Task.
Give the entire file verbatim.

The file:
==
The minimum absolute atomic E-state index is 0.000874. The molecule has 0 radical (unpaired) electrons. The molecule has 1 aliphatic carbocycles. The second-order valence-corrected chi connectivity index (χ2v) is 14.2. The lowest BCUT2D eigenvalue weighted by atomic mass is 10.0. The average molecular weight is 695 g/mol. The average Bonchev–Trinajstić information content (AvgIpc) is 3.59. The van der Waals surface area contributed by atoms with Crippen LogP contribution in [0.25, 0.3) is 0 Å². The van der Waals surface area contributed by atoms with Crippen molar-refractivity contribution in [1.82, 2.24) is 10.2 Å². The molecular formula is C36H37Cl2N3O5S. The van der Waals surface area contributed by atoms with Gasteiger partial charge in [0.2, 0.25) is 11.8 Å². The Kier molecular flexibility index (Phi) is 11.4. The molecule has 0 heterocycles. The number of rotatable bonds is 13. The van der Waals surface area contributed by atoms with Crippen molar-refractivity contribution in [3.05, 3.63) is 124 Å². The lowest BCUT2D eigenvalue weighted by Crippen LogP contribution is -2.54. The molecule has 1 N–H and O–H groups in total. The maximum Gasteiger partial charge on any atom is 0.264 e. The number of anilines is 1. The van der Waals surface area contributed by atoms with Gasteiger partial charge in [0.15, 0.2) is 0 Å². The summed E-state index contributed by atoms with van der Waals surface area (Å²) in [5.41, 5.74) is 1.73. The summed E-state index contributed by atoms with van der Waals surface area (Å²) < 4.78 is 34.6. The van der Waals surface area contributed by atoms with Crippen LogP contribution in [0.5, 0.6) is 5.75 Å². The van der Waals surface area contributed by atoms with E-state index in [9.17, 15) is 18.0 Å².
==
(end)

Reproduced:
The minimum absolute atomic E-state index is 0.000874. The molecule has 0 radical (unpaired) electrons. The molecule has 1 aliphatic carbocycles. The second-order valence-corrected chi connectivity index (χ2v) is 14.2. The lowest BCUT2D eigenvalue weighted by atomic mass is 10.0. The average molecular weight is 695 g/mol. The average Bonchev–Trinajstić information content (AvgIpc) is 3.59. The van der Waals surface area contributed by atoms with Crippen LogP contribution in [0.25, 0.3) is 0 Å². The van der Waals surface area contributed by atoms with Crippen molar-refractivity contribution in [1.82, 2.24) is 10.2 Å². The molecular formula is C36H37Cl2N3O5S. The van der Waals surface area contributed by atoms with Gasteiger partial charge in [0.2, 0.25) is 11.8 Å². The Kier molecular flexibility index (Phi) is 11.4. The molecule has 0 heterocycles. The number of rotatable bonds is 13. The van der Waals surface area contributed by atoms with Crippen molar-refractivity contribution in [3.05, 3.63) is 124 Å². The lowest BCUT2D eigenvalue weighted by Crippen LogP contribution is -2.54. The molecule has 1 N–H and O–H groups in total. The maximum Gasteiger partial charge on any atom is 0.264 e. The number of anilines is 1. The van der Waals surface area contributed by atoms with Gasteiger partial charge in [0.15, 0.2) is 0 Å². The summed E-state index contributed by atoms with van der Waals surface area (Å²) in [5.41, 5.74) is 1.73. The summed E-state index contributed by atoms with van der Waals surface area (Å²) < 4.78 is 34.6. The van der Waals surface area contributed by atoms with Crippen LogP contribution in [0.5, 0.6) is 5.75 Å². The van der Waals surface area contributed by atoms with E-state index in [9.17, 15) is 18.0 Å².